Poll

What quality standards do the animal foods you consume on a regular basis meet?

Certified Organic And 100% Grassfed
3 (37.5%)
Certified Organic (Not grassfed)
0 (0%)
100% Grassfed (Not certified organic)
5 (62.5%)
Neither certified organic nor grassfed
0 (0%)

Total Members Voted: 6

Author Topic: What's the quality of your meat  (Read 1598 times)

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JaX

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What's the quality of your meat
« on: April 24, 2009, 10:29:01 pm »
Are the meat products you buy certified organic as well as grassfed

There are lot of farms that have started to advertise with the claim that their animals are "grassfed" and as it becomes more fad to choose grassfed beef, more of these industrialized farms seem to find a way to get in on the cash flow. I've seen the term "grassfed beef" in the menu at numerous restaurants. Lots of beef sold over the internet is now "grassfed and antibiotic, hormone, pesticide free"-- how sure can you be of these statements without even seeing the farm?

I'm a bit skeptical about the "grassfed" term since pretty much anyone can use it. The organic certification provides a little more confidence in that the farm is inspected and organic cows have to be outside on pastures at least 6 months per year to follow organic rules (I think.. correct me if I'm wrong) Plus you avoid all the antibiotics, hormones and pesticides so commonly used in conventional farming.

I am aware that there are small scale farms with few animal that can't afford to get the organic certification even though they follow organic standards. The disadvantage though is that most of these only ship prefrozen meats and it's only economical if you buy large quantities per order.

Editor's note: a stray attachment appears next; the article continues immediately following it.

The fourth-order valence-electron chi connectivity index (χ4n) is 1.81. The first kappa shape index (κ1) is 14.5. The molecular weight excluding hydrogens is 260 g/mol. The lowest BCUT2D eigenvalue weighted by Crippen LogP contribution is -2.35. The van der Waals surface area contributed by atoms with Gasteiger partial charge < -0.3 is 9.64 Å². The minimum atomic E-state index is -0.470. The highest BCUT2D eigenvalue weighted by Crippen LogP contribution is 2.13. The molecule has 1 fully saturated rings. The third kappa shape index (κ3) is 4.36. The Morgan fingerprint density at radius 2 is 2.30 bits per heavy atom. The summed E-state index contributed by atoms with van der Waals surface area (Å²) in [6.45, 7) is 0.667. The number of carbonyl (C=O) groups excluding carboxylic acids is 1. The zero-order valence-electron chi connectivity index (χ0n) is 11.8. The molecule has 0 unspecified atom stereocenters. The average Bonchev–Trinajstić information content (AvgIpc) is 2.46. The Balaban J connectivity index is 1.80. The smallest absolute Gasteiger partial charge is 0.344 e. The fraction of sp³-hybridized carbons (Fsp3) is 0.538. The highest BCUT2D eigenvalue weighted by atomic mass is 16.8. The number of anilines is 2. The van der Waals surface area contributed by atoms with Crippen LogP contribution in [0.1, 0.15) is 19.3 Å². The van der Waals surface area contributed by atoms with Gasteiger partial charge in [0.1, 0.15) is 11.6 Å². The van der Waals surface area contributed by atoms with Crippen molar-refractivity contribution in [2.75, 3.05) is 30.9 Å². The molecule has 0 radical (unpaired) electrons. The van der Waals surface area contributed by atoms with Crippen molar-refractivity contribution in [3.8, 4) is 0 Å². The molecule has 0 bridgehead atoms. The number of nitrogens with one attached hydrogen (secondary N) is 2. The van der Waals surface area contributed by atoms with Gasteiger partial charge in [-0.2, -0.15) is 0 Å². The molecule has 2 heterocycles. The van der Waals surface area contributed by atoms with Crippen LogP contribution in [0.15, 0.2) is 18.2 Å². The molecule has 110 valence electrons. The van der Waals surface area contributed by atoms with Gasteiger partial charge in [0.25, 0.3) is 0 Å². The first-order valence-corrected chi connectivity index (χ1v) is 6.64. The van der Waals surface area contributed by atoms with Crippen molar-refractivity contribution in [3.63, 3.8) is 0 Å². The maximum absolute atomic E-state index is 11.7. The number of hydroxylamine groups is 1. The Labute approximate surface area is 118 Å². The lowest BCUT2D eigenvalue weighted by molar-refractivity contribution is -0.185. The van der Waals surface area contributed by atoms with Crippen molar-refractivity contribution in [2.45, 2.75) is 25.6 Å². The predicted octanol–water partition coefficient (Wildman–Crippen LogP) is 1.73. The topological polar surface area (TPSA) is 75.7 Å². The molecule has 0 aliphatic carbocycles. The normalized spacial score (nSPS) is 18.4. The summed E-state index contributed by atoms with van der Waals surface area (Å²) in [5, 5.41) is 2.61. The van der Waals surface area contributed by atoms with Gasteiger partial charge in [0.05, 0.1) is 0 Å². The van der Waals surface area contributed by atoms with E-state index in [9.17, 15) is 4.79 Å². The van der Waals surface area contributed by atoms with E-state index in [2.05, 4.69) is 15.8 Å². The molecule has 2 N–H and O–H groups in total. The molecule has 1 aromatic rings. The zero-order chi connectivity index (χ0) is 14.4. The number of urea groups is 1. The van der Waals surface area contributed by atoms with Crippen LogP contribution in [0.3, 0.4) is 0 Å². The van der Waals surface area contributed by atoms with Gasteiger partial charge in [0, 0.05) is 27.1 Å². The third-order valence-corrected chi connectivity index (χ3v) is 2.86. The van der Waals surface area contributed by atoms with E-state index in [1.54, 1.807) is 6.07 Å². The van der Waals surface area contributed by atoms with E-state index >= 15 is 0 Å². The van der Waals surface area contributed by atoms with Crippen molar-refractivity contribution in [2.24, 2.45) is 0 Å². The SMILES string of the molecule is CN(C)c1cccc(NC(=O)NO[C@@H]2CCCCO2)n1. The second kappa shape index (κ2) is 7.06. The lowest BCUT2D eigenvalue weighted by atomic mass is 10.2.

Offline TylerDurden

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Re: What's the quality of your meat
« Reply #1 on: April 24, 2009, 10:39:57 pm »
Organic is often a misnomer as this label mostly applies to the big agricombines who feed their animals ccrappy foods(such as feeding fowl on 100% grain-diets), and there are even organic grainfed cattle. IN short, the organic label while a good choice for playing safe is not a guarantee of quality by any means(it just means the animals have a little more room and aren't fed antiobiotics/hormones).

In my own case, I eat mostly organic grassfed or  wildcaught land animals and wild seafood. I have to say, though, that I'm not terribly impressed by the taste of most of the 100% grassfed/organic sources I get. Wild meats/seafood taste so much better and I've often come across small farmers who can't afford to switch to organic status whose food tastes far better than standard organic-labelled fare(trouble is it takes a while to find such reliable small producers).
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